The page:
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Published Jan 15 by Daniel Moss.
I think my initial reaction to hearing about the passing of David Bowie earlier in the week was the same everyone else's, that of disbelief. For some reason we assumed him immortal, a man of so many faces, so many personas. But ultimately he was just David Robert Jones - a mere mortal from South London. Although just a regular guy like the rest of us, the influence of David Bowie on music and culture as we know it today is immense. A musical trailblazer that drew from the far reaches of western and eastern cultures to develop a constantly evolving and always iconoclastic approach to popular music. A fashion icon that pushed the boundaries of what a man could look like, what a rock star could act like and how being your unique weirdo self could become the template for an entire generation after you. His legacy is unparalleled; there will never and can never be another like him.

When I heard he passed I immediately had the inclination to do a list of his greatest songs. With an initial idea of a top 20 songs, I did a quick shortlist that ended up with over 50 songs. So I did a cull and ended up with 36 before I was unwilling to cut any further. So here it is, a top three dozen - it probably could have been in any order but I did my best to order it in some way, numbers aside. 


Part of wanting the list to go further than 36 was to include something from 'Blackstar'. Released just a few days ago, it's a testament to the fact that Bowie never grew complacent right 'til the end. This was my first introduction to any of the material from the album. Sounds like Scott Walker arranged by Charles Mingus and somehow, exactly like David Bowie.

JOHN, I'M ONLY DANCING  (1972 - Non Album Single)

A song by a bisexual man that addressed his sexuality and caused his record label to prevent it's release until 1976. Like Lou Reed, Bowie was integral in pushing things that were before considered taboo into the popular consciousness. 

ANDY WARHOL (1971 from 'Hunky Dory')

I remember playing this song in front of my class when I was in school and my teacher said he liked the performance considering it wasn't one of Bowie's best. I disagree, listening back to it now I still find it a fitting tribute to an icon.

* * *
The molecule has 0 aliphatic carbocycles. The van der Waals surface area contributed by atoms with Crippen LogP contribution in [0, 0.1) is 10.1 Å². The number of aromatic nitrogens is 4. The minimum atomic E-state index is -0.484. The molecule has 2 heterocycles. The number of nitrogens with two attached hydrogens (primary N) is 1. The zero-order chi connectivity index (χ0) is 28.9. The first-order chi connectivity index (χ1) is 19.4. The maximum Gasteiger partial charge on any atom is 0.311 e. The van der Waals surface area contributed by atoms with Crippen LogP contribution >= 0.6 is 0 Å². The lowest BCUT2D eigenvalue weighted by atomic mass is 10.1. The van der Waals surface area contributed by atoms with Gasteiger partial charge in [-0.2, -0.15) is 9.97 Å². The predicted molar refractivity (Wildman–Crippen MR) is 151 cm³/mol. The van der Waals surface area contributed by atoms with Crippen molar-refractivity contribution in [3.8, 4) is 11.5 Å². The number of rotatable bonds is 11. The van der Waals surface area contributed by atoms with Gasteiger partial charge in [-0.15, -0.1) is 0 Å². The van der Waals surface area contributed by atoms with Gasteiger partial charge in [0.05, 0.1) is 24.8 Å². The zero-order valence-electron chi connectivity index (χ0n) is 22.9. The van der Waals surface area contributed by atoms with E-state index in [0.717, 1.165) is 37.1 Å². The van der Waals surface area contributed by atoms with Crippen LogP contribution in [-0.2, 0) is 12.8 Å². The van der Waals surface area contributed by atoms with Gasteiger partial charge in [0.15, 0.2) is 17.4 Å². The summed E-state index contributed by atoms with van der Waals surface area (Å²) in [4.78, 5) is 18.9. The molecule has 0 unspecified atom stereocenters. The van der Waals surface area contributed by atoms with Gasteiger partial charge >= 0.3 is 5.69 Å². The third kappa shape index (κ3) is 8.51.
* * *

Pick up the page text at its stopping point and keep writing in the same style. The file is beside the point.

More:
WARSZAWA (1977 from 'Low')

Using Brian Eno's Oblique Strategies in its creation, this track from Bowie's Masterpiece 'Low' is perhaps a perfect example of the Berlin mindset at the time. Using an invented language for the vocals and a musical arrangement designed to evoke the desolation of Warsaw, this track perfectly typifies the idea of evoking despair and trying to find the human emotion in the electronic instrument.

LAZARUS (2015 from 'Blackstar')

What a final song to release before his passing. With a video clip of him on a hospital bed and opening lines of 'Look up here, I'm in Heaven'. A parting gift that couldn't have come from anyone else.

ALADDIN SANE (1973 from 'Aladdin Sane')

The beginning of him pushing further into experimentation later explored in the Berlin years. In his personal life he was beginning to willingly self destruct with his ongoing drug use: 'A Lad Insane'.

KOOKS (1971 from 'Hunky Dory') 

Written for his newly born son Zowie (later Duncan) and with influence from the style of Neil Young. A new parent singing about the parent he hopes to be.

FASHION (1980 from 'Scary Monsters (And Super Creeps)') 

Fripp on guitar, Bowie sending up British pop culture and one hell of an 80's video clip.

ALL THE YOUNG DUDES (1972 from the Mott The Hoople Album 'All The Young Dudes') 

After they passed on Suffragette City, David went back to the drawing board to offer up another song for Mott The Hoople's 1972 album. It not only ended up being the band's biggest songs but one of glam rock's biggest anthems.

MODERN LOVE (1983 from Let's Dance)

Always with an affinity towards American Culture, this is a song inspired by Bowie's love for Little Richard. Another big song from an immensely popular album.

BREAKING GLASS (1977 from 'Low')

Those drums. Tony Visconti fed Dennis Davis' snare through an Eventide Harmonizer to pitch it down underneath the original snare sound. Couple this with the bombastic kick drum sound and Eno's rude as hell Moog Synth and you've got the recipe for one of Art Rock Bowie's finest. 

QUEEN BITCH (1971 from 'Hunky Dory')

This track pretty much provides the template for the glam rock follow up in Ziggy. Inspired by The Velvet Underground, and showcasing Mick Ronson's guitar playing that would be integral in Bowie's sound moving forward. 

David Bowie